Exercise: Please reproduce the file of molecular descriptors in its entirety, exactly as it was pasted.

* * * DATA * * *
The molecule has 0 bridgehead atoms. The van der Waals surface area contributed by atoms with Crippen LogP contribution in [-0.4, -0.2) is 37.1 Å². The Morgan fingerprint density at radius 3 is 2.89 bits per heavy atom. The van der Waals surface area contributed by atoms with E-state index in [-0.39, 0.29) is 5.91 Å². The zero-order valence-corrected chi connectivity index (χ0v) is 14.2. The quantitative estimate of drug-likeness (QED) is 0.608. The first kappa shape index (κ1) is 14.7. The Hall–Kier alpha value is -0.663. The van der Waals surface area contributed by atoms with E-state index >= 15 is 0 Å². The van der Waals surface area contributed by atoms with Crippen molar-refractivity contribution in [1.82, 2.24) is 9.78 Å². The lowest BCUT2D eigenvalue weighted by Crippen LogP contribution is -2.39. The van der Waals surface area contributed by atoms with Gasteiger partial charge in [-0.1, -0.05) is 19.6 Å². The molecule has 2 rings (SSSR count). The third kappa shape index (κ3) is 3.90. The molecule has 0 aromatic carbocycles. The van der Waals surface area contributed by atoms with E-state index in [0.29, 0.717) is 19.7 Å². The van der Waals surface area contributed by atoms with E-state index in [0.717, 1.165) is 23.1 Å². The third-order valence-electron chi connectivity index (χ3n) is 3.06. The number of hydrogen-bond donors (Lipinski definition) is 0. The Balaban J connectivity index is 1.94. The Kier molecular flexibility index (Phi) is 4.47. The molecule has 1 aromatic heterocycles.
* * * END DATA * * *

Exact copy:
The molecule has 0 bridgehead atoms. The van der Waals surface area contributed by atoms with Crippen LogP contribution in [-0.4, -0.2) is 37.1 Å². The Morgan fingerprint density at radius 3 is 2.89 bits per heavy atom. The van der Waals surface area contributed by atoms with E-state index in [-0.39, 0.29) is 5.91 Å². The zero-order valence-corrected chi connectivity index (χ0v) is 14.2. The quantitative estimate of drug-likeness (QED) is 0.608. The first kappa shape index (κ1) is 14.7. The Hall–Kier alpha value is -0.663. The van der Waals surface area contributed by atoms with E-state index >= 15 is 0 Å². The van der Waals surface area contributed by atoms with Crippen molar-refractivity contribution in [1.82, 2.24) is 9.78 Å². The lowest BCUT2D eigenvalue weighted by Crippen LogP contribution is -2.39. The van der Waals surface area contributed by atoms with Gasteiger partial charge in [-0.1, -0.05) is 19.6 Å². The molecule has 2 rings (SSSR count). The third kappa shape index (κ3) is 3.90. The molecule has 0 aromatic carbocycles. The van der Waals surface area contributed by atoms with E-state index in [0.29, 0.717) is 19.7 Å². The van der Waals surface area contributed by atoms with E-state index in [0.717, 1.165) is 23.1 Å². The third-order valence-electron chi connectivity index (χ3n) is 3.06. The number of hydrogen-bond donors (Lipinski definition) is 0. The Balaban J connectivity index is 1.94. The Kier molecular flexibility index (Phi) is 4.47. The molecule has 1 aromatic heterocycles.